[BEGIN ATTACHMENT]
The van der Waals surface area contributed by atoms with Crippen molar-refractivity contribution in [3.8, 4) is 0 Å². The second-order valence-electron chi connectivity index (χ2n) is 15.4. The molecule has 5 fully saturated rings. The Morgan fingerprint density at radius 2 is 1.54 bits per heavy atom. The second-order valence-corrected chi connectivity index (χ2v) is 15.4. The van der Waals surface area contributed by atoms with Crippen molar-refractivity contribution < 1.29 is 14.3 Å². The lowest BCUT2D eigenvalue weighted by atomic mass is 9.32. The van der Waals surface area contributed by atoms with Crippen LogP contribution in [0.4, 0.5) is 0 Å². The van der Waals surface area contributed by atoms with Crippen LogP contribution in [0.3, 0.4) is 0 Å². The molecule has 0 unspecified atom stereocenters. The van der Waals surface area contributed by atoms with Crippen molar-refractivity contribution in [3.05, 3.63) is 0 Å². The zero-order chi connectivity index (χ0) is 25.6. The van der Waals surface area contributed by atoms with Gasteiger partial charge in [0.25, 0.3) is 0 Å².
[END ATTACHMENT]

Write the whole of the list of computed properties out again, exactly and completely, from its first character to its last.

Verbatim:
The van der Waals surface area contributed by atoms with Crippen molar-refractivity contribution in [3.8, 4) is 0 Å². The second-order valence-electron chi connectivity index (χ2n) is 15.4. The molecule has 5 fully saturated rings. The Morgan fingerprint density at radius 2 is 1.54 bits per heavy atom. The second-order valence-corrected chi connectivity index (χ2v) is 15.4. The van der Waals surface area contributed by atoms with Crippen molar-refractivity contribution < 1.29 is 14.3 Å². The lowest BCUT2D eigenvalue weighted by atomic mass is 9.32. The van der Waals surface area contributed by atoms with Crippen LogP contribution in [0.4, 0.5) is 0 Å². The van der Waals surface area contributed by atoms with Crippen LogP contribution in [0.3, 0.4) is 0 Å². The molecule has 0 unspecified atom stereocenters. The van der Waals surface area contributed by atoms with Crippen molar-refractivity contribution in [3.05, 3.63) is 0 Å². The zero-order chi connectivity index (χ0) is 25.6. The van der Waals surface area contributed by atoms with Gasteiger partial charge in [0.25, 0.3) is 0 Å².